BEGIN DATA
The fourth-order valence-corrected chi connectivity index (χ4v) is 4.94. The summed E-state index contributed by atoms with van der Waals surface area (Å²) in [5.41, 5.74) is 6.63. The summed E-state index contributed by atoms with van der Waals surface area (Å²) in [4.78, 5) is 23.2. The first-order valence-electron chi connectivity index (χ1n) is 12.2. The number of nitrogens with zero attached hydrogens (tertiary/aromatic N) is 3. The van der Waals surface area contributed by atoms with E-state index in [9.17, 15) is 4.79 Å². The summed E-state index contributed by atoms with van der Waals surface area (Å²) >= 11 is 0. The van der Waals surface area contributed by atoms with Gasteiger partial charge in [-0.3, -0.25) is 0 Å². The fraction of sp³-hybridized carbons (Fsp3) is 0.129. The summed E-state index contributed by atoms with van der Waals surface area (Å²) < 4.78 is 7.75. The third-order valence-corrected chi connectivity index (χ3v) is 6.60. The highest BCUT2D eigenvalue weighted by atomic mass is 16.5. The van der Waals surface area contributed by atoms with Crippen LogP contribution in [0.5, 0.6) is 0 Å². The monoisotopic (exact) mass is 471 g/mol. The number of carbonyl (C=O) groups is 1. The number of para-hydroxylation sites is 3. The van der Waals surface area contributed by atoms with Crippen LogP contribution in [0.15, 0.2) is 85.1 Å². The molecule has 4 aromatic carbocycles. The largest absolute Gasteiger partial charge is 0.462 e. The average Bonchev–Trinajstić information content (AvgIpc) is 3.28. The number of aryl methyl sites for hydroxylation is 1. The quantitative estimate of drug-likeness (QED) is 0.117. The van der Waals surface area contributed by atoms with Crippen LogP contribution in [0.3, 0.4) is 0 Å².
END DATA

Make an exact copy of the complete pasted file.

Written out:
The fourth-order valence-corrected chi connectivity index (χ4v) is 4.94. The summed E-state index contributed by atoms with van der Waals surface area (Å²) in [5.41, 5.74) is 6.63. The summed E-state index contributed by atoms with van der Waals surface area (Å²) in [4.78, 5) is 23.2. The first-order valence-electron chi connectivity index (χ1n) is 12.2. The number of nitrogens with zero attached hydrogens (tertiary/aromatic N) is 3. The van der Waals surface area contributed by atoms with E-state index in [9.17, 15) is 4.79 Å². The summed E-state index contributed by atoms with van der Waals surface area (Å²) >= 11 is 0. The van der Waals surface area contributed by atoms with Gasteiger partial charge in [-0.3, -0.25) is 0 Å². The fraction of sp³-hybridized carbons (Fsp3) is 0.129. The summed E-state index contributed by atoms with van der Waals surface area (Å²) < 4.78 is 7.75. The third-order valence-corrected chi connectivity index (χ3v) is 6.60. The highest BCUT2D eigenvalue weighted by atomic mass is 16.5. The van der Waals surface area contributed by atoms with Crippen LogP contribution in [0.5, 0.6) is 0 Å². The monoisotopic (exact) mass is 471 g/mol. The number of carbonyl (C=O) groups is 1. The number of para-hydroxylation sites is 3. The van der Waals surface area contributed by atoms with Crippen LogP contribution in [0.15, 0.2) is 85.1 Å². The molecule has 4 aromatic carbocycles. The largest absolute Gasteiger partial charge is 0.462 e. The average Bonchev–Trinajstić information content (AvgIpc) is 3.28. The number of aryl methyl sites for hydroxylation is 1. The quantitative estimate of drug-likeness (QED) is 0.117. The van der Waals surface area contributed by atoms with Crippen LogP contribution in [0.3, 0.4) is 0 Å².